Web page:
Movement

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Heart of Compassion #2 © 2012 Jane Waterman
Heart of Compassion #2 © 2012 Jane Waterman

Movement comes in many forms. Some are apparent on the surface, and others buried in the subconscious. I think I experienced some of both today.

I try to think of the words to share what I experienced, but I think I’m still processing.

Part of my resolution to allow more movement into my life meant for the most part, leaving behind the cane or walking sticks I have used for some 6 years. I think this support (or crutch as I sometimes cruelly called it to torment myself) had several purposes, but most of those are made redundant by recent movements in my subconscious.

Perhaps the most important reason for a walking aid, was to indicate my fragility to a world that could see nothing wrong with me. Whether on days that are “okay” or on days that I suffer greatly, on the outside I look the same – in fact, I seem to appear better on the days when things are worst. This is perhaps my automatic drive, like an injured bird, to hide an injury or illness to prevent becoming prey to a predator. I see the inherent contradiction between this subconscious drive, and outward appearance, but for a long time it was unknown to me.

Another key reason was an emotional crutch. A fear of falling that really had as much to do with my psychological fear than the reality. In 1996, shortly after my divorce, and death of my father, I fell headlong and broke my arm running for a train (perhaps ironically to meet my ex). The break took 3 months to heal… 3 months of my 30th year carrying a heavy arm in a tight sling around my neck. From that time on, I began to approach situations tenderly where I might stumble and fall. Many years later, I had my first attack of vertigo, crossing a city street. After several scary seconds, I got to the other side. The vertigo, which might have been a symptom of the Sjogren’s, or even some opportunistic infection, only reinforced a childish uncertainty of a “grounded” world.

I do believe it was my withdrawal from a PhD on disability in 2005 that secured the need for this crutch. I felt psychologically broken, and I suppose subconsciously I needed to reflect this brokenness. Many’s the time since then that I’ve felt weak, dizzy and disoriented by the world, that I’ve needed the support of my stick. Some 6 or so years later, I realize that my psyche needed the support perhaps more than my physical self did.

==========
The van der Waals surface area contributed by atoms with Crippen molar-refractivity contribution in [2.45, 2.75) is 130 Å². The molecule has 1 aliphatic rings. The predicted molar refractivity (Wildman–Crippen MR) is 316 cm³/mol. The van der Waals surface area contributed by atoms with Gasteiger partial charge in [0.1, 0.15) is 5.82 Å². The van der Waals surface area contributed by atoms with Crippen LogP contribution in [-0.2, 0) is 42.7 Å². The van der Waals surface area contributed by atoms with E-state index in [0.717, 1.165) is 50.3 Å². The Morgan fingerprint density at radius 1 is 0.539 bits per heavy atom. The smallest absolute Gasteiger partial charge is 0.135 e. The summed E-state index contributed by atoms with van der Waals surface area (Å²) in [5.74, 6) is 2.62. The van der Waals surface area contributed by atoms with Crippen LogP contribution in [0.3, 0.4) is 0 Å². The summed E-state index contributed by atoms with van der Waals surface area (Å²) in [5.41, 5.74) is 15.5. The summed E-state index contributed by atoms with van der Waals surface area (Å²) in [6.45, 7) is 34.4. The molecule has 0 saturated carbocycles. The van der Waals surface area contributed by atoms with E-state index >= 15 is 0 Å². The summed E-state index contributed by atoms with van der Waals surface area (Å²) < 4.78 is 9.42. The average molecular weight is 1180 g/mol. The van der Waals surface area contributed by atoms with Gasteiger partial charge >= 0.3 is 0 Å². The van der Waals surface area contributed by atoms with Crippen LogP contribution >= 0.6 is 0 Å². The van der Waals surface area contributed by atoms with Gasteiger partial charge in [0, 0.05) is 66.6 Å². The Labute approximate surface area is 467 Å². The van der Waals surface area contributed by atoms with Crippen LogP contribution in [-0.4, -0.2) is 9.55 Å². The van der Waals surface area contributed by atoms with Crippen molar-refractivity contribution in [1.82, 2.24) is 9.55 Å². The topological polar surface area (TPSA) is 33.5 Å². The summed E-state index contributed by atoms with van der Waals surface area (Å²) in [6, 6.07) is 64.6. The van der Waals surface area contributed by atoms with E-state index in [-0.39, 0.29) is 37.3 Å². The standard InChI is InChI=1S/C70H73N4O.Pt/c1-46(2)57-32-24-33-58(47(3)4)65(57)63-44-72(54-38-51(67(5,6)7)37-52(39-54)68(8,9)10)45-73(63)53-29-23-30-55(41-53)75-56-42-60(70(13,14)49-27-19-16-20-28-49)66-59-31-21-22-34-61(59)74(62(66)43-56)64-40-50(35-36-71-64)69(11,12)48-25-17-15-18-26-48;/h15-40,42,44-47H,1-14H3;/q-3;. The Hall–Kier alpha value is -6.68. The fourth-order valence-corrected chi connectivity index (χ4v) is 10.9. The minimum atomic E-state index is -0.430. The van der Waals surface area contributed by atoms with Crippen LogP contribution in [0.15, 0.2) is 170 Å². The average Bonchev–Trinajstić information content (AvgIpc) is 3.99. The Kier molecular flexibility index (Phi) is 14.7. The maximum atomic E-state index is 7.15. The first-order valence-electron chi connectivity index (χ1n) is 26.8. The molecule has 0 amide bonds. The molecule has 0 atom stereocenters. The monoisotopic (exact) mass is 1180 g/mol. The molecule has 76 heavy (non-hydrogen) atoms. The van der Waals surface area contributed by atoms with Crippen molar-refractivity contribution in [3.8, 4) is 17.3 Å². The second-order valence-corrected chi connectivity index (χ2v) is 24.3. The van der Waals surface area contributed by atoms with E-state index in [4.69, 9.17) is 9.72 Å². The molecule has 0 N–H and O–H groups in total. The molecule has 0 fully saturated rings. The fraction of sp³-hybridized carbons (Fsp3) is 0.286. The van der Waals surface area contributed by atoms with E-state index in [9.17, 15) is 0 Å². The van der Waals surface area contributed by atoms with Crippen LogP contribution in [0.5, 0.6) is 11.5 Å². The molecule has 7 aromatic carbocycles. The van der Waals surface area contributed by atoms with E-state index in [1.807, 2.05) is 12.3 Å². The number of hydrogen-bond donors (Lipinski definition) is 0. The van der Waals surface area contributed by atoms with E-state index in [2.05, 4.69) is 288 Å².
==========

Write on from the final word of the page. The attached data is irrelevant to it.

However, I’ve realized now that I no longer need to be afraid of falling. Perhaps one day I will fall, and fall again, and perhaps I will get hurt. Or perhaps I won’t. The stick has been an insurance policy, that has at last run out. I need to stop being afraid of falling. I need to stop being afraid that people will hurt me, without the physical signs of my (physical and psychical) infirmity. The last couple of weeks I have begun doing things without taking the stick – walking the dog, yoga class, and today, I did a vigorous movement class (and yes, that did scare and perplex me – I did feel dizzy several times, and needed to contact the wall to be sure my world was the right way up). It is scary, but it is also a reclamation of myself – the younger self before the several falls that damaged me.

I spent a lot of time with people today, arm to arm, in settings of grief and joy. I felt, I experienced, and I moved. I felt great love from and for people who have been in my life for some time – people who I felt could surely not love me. How wrong could I be! I met other people today for the first time, and realized the possibilities for greater connection and engagement with the world.

Movement reveals our fears and vulnerabilities. Silence and seclusion offers protection for the sensitive soul, but can protect us from life.

I realize that this latest step on our journey, however made with trepidation, is an embarkation on the path of the middle way.

Blessings,
Jane

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